ciaran_o_riordan writes: Anyone who feels that patent quality is just far too high nowadays
will be glad to hear that the USPTO has decided to ditch four of their
seven tests for obviousness. Whereas
guidelines said that an idea is considered obvious if it consisted of
"[predictable] variations [...] based on design incentives or other
market forces" or if there was "Use of a known technique [prior art]
to improve similar devices (methods, or products) in the same way",
guidelines do away with those tests. The classic
"teaching-suggestion-motivation" test is still there, with two others. For
software developers, silly patents
the main problem, but they certainly aggravate the matter. As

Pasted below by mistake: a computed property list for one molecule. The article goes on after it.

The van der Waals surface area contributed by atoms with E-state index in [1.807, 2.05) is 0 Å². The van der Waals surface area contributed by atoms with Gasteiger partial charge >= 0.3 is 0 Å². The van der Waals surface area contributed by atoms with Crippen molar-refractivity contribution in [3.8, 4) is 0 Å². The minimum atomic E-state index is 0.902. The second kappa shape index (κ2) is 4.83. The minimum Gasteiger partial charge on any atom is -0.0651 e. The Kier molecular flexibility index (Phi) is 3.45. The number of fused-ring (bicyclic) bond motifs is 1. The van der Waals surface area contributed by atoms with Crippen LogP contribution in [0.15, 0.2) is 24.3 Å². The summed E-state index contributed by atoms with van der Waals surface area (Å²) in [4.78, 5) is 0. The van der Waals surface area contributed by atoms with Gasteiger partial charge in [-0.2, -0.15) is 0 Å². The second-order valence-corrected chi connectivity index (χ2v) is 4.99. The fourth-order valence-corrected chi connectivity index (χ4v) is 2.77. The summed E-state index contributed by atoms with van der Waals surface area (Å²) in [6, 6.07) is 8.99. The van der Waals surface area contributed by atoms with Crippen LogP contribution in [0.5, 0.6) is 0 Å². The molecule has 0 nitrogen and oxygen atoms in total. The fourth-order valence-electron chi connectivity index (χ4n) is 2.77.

described in one patent
lawyer's summary, this change will "give applicants greater
opportunities to obtain allowance of claims."
ciaran_o_riordan writes: A month after the Supreme court rejected Bilski, the USPTO published updated Interim Guidance (pdf) and called for comment. Bilski wasn't as wide-reaching a ruling as most parties thought it would be, so a certain amount of textual digging is needed to find the aspects that can help us reduce software patenting at the USPTO and in future court cases. The End Software Patents campaign sent some such comments. FSF also published a call for participation and got cc'd on over 450 responses. When these comments are published on uspto.gov, and when the USPTO publishes its revised guidelines, we'll have a conservative idea of what effects Bilski will have.